Your ‘Recycled’ Grocery Bag Might Not Have Been Recycled

Top: In 2015, recycling is sorted at the Sims Municipal Recycling Facility in New York City. Visual: Spencer Platt/Getty Images Recent laws encourage recycling old plastic into new products. But verifying recycled content relies on tricky math. BY IAN MORSE TO JUMPSTART A paltry market for recycled plastic, governments across the globe are pushing companies to include recycled materials in their products. Last year, the United Kingdom introduced a tax on manufacturers that produce or import plastic packaging containing less than 30 percent recycled plastic. In 2024, New Jersey will begin enforcing similar rules, albeit with lower targets. California now requires that beverage containers be made of 15 … Continue reading Your ‘Recycled’ Grocery Bag Might Not Have Been Recycled

How Nature Can Help Cities Survive

Top: The central downtown district of Singapore. Visual: Calvin Chan Wai Meng/Moment via Getty Images Book Review – Ben Wilson’s “Urban Jungle” is a nuanced history of urban ecology, and its vital role in the climate-change era. BY RICHARD SCHIFFMAN CITIES ARE AT WAR with the natural world. To build them, forests are razed, streams get buried underground, wetlands are filled in, and wildlife gets exiled to the suburbs and beyond. Worst of all, Ben Wilson reports in “Urban Jungle: The History and Future of Nature in the City,” the residents of cities are outsized consumers of the Earth’s resources, responsible for three quarters … Continue reading How Nature Can Help Cities Survive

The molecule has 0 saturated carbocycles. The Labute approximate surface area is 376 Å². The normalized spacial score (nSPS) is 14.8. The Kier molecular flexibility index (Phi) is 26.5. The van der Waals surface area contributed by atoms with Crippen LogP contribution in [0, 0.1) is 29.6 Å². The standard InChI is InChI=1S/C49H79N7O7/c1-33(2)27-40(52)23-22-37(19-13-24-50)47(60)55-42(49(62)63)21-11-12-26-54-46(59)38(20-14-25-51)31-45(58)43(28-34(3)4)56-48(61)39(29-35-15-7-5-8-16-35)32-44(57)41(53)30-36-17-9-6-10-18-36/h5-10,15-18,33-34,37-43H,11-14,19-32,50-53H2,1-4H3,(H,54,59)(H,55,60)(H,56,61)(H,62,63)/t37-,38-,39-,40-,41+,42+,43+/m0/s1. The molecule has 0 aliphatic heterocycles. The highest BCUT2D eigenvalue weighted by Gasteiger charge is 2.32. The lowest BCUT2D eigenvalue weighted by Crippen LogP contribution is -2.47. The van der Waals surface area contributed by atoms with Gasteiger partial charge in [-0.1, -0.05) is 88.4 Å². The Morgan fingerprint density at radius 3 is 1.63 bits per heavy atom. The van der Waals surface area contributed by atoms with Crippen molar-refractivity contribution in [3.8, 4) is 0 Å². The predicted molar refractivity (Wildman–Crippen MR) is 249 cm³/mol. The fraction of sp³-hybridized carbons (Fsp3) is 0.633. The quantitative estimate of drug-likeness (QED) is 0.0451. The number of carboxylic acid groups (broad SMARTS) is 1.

How Light Pollution Is Upending the Natural World

Top: A long exposure photo shows the paths of numerous flying insects attracted to a street light. Visual: Matt Mawson/Moment via Getty Images Johan Eklöf’s “The Darkness Manifesto” offers a powerful argument for turning down the lights and embracing the dark. BY SARAH SCOLES JOHAN EKLÖF was a graduate student in 2001 when he found himself deep inside Malaysia’s Krau Wildlife Reserve. He was there to attend a workshop on bats, his favored creatures of the night, and a television crew was on site. “One evening, during dinner, one of the film crew’s large lights was left on, directed up toward the … Continue reading How Light Pollution Is Upending the Natural World


Professor María Uriarte assesses damage to the Luquillo Experimental Forest of Puerto Rico in the aftermath of Hurricane Maria. Photo courtesy UriarteL How atomic doomsday experiments, fuelled by Cold War fears, shaped then shook ecologists’ faith in self-healing nature by Laura J Martin is a historian and ecologist and a professor of environmental studies at Williams College in Massachusetts. She is the author of Wild by Design: The Rise of Ecological Restoration (2022).  When Hurricane Fiona flooded regions of Puerto Rico with up to 30 inches of rain in September last year, the island was still recovering from hurricanes Irma and Maria, two catastrophic storms in … Continue reading Disturbance

If not vegan, then what?

A herd of longhorn cattle and their calves on a farm outside Cambridge, United Kingdom. Photo by Andrew Testa/Panos A vegan diet can be hard to adopt, even if you’re convinced it’s the right thing to do. What are the next-best options? By Peter Godfrey-Smith – is professor of history and philosophy of science at the University of Sydney. He is the author of Metazoa: Animal Life and the Birth of the Mind (2020) and Other Minds: The Octopus, the Sea, and the Deep Origins of Consciousness (2016), among others. He lives near Sydney. Suppose a person is very concerned about the ethical issues around … Continue reading If not vegan, then what?